Effective SuiteScript

23 A Brief Overview of SuiteScript


Published by October 16, 2017 2:04 pm

Level: Beginner

Category: Foundation

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NetSuite is a very large, complex ERP system that allows developers a massive level of customization through “SuiteScript”.

NetSuite Records, Events, and Script Types

NetSuite organizes its data into elements called Records. As these Records are created, manipulated, and updated by various sources, NetSuite fires Events. Some of those Events might be triggered by a User interacting with a Record, by a specific time of day, by a Script modifying a Record, or by an external system sending a request for data. There are dozens of Events and potential triggers for those Events. As users, scripts, and external systems are all working within NetSuite, these Events are constantly getting triggered.

Our primary job as NetSuite Developers is to identify which Events we need to respond to, then creating the appropriate Script Type that is triggered by those Events. NetSuite provides us with ten different Script Types to choose from, and each is triggered by a unique set of Events:

  • Client Script
  • User Event
  • Suitelet
  • Portlet
  • RESTlet
  • Scheduled
  • Map/Reduce
  • Mass Update
  • Workflow Action
  • Bundle Installation

NetSuite’s Help documentation is the best resource to learn more about these Script Types and which Events will trigger them. I highly recommend you study there for more details. To be a fully competent SuiteScript developer, you should absolutely know off the top of your head what every single Script Type is, and which Events it will respond to.

SuiteScript Source Code

Once we’ve selected the right Script Type(s) for our project, we can start creating the source code for each one. When we write scripts for NetSuite, we write completely standard JavaScript, and we have access to the SuiteScript library API as well to work with NetSuite features.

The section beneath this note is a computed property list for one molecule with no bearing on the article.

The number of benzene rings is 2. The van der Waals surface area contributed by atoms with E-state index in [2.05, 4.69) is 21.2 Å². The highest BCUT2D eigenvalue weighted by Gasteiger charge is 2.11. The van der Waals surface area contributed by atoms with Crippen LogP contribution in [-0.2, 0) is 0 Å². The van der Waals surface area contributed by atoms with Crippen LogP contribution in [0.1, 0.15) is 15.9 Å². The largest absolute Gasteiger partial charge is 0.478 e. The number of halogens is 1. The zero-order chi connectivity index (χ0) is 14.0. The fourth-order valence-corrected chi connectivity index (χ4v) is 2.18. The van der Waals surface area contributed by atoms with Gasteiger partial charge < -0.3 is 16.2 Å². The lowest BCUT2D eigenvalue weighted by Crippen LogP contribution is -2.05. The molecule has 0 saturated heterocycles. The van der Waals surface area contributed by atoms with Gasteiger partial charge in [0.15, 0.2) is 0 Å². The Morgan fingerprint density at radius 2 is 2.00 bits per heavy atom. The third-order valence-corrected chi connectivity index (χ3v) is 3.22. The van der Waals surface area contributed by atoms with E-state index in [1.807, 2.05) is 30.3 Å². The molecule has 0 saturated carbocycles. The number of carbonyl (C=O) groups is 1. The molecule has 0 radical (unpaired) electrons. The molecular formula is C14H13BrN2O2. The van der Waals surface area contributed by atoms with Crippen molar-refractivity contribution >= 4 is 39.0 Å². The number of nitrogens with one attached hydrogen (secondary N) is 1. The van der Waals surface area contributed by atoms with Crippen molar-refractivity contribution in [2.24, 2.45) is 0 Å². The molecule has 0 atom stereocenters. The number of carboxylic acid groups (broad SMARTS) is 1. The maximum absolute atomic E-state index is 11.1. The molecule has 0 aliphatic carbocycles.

NetSuite Scripts are based entirely on JavaScript structured with the AMD Module style. Check out my video on SuiteScript Modules for greater detail on how these modules are structured.

As an example, let’s select a Client Script that responds to the user loading a Record in the UI.

The first step to creating our module is to open a blank text document and add some JSDoc that indicates what Script Type we are creating.

This tells NetSuite what Script Type we’re creating, what version of SuiteScript we’re using, and the privacy settings of our module.

Next, we need to define our module and any dependencies it has. We do this using the AMD Module’s define method.

We don’t have any dependencies, so we can jump right into creating our Script. We want our script to display a message when the user loads a Record in the UI, so we need to write a function to do that.

Next, we use the output of our Module to connect our function to the appropriate Event. The Event that gets fired when the page loads is called pageInit:

Whenever the pageInit Event is triggered, NetSuite will automatically invoke our showMessage function.

We save our file as a JavaScript file (with a .js extension), and that is it for our source code.

The next step is to upload our source file to the NetSuite File Cabinet.

Script Records

We navigate to Customization > Scripting > Scripts > New and select the source file from our hard drive. NetSuite will use the JSDoc we created at the top of the file to instantiate a new Script Record. We give our Script a name and a readable ID and save it.

Once it saves, we can see that NetSuite automatically recognizes the appropriate Script Type, API Version, and Event triggers based on what we defined inside our module.

Script Deployments

Once that is complete, we have successfully connected our source code to an Event in NetSuite, but we have not told it which Record Types or Users should be able to trigger this Script. We do that through a Script Deployment record.

We create a Deployment using the Deploy Script button on our Script Record. Once again, we choose an appropriate name and a readable ID. Next we set the Applies To to define which Record Types will trigger our Script. Lastly, on the Audience tab, we select who should actually trigger this Script. We can select any number of specific Users, Roles, Groups, and more. If our Script should be triggered by everyone, then we simply select “All Roles”, which is the most common setting.

All that’s left is to demonstrate that our Script works. In the UI, we can navigate to a Record with the same Record Type as our Deployment, then click Edit, and we should see our alert message pop up.

You can find all the code for this example project in my Learn SuiteScript project repository: https://gitlab.com/stoicsoftware/learn-suitescript/


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